Focus on Internet's potential more than its problems

In a coming global summit and in trade talks, leaders must not be gripped by fear of the Internet’s issues. Its benefits are still playing out, especially for the world’s poor.

AP Photo
Sundar Pichai, senior vice president of Android, Chrome and Apps, talks during a March conference of the Mobile World Congress in Barcelona, Spain. Google is creating a new company, called Alphabet, to oversee its highly lucrative Internet business and a growing flock of other ventures, including some — like building self-driving cars and researching ways to prolong human life — that are known more for their ambition than for turning an immediate profit. Pichai will become CEO of Google's core business, including its search engine, online advertising operation and YouTube video service.

Much has changed since the last global summit on the Digital Age in 2005. Back then the main focus was on the benefits of the Internet. The summit set a goal to bring 50 percent of the world online by 2015. This December, however, when heads of state meet again to consider the emerging “information society,” the focus is expected to be more on what’s wrong with the Internet and how to correct it.

Just scan the news to see all the hand-wringing. Internet fraud is rampant. American tech companies like Google, Apple, and Amazon are too dominant. Cyberattacks, cyberspying, and cyberpiracy are on the rise. More users worry about privacy or government snooping and censorship.

These are not trivial worries. Internet freedom, for example, has declined for the past four years, reports the watchdog organization Freedom House. Identity theft is huge for anyone who experiences it. All of Europe, once a giant source of innovation, can barely match Silicon Valley.

These concerns, however, must be put in a healthy perspective at global conferences about digital rules. One important setting: the negotiations for the Trans-Pacific Partnership, which may conclude this year. The TPP would create a free-trade zone spanning 40 percent of the world economy and set significant precedents for rules in digital transactions.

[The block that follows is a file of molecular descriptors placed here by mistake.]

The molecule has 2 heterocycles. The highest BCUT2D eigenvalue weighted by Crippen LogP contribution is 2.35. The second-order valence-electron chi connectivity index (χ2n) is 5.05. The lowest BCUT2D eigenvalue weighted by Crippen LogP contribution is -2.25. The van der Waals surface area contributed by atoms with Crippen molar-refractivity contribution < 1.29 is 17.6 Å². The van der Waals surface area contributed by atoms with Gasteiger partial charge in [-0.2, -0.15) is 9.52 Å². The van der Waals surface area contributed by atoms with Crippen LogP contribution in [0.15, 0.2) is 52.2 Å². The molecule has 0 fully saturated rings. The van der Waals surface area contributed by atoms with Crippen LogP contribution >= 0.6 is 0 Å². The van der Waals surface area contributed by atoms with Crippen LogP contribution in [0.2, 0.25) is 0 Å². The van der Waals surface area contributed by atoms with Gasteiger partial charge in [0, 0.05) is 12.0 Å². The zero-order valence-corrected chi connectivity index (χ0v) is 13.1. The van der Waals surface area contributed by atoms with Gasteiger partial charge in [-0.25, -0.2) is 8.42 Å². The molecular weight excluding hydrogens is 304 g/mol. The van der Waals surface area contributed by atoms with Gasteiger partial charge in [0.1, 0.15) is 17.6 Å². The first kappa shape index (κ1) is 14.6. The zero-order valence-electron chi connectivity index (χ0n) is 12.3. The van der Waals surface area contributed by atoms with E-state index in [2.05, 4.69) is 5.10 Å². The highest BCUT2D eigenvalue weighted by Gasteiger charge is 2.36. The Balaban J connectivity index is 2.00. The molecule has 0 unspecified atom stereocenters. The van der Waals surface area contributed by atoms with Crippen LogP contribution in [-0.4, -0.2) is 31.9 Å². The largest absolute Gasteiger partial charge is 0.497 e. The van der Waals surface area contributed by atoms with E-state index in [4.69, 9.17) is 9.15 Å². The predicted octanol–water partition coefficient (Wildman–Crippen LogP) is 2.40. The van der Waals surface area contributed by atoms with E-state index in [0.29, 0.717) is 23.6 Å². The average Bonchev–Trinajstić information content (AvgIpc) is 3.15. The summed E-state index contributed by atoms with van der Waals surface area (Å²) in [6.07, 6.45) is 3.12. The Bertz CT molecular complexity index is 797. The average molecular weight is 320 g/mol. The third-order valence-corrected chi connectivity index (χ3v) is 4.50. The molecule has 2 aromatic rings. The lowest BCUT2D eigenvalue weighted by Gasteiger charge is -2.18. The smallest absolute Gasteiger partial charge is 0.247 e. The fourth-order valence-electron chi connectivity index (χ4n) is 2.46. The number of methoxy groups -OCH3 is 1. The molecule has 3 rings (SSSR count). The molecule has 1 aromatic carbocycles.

The Internet has raised difficult issues about national and personal sovereignty, the nature of competition (such as Uber), and power dynamics between countries, such as China and the United States. But in the run-up to the coming summit, a United Nations report on the “information economy” makes a case for the continuing need to unlock the Internet’s potential, especially for developing countries. “The importance of e-commerce has increased substantially in the past decade,” notes the report by the UN Conference on Trade and Development.

For starters, most of the Internet’s benefits have not gone to Internet companies but to consumers and traditional industries. By 2013, digital transactions between businesses worldwide had reached $15 trillion. That is about 10 times the amount for business-to-consumer transactions, such as online sales. The Internet’s ability to transmit data across borders has also accelerated a global shift to a service economy. Service industries, such as banking, have become the dominant sector, creating nearly half of all jobs.

About a third of humanity can now use mobile networks. The global focus must remain on the openness, accessibility, and benefits of the Digital Age. Solutions to the Internet’s problems are not easy. But its promise outweighs its pitfalls, and must remain the main reason nations come together to discuss it.

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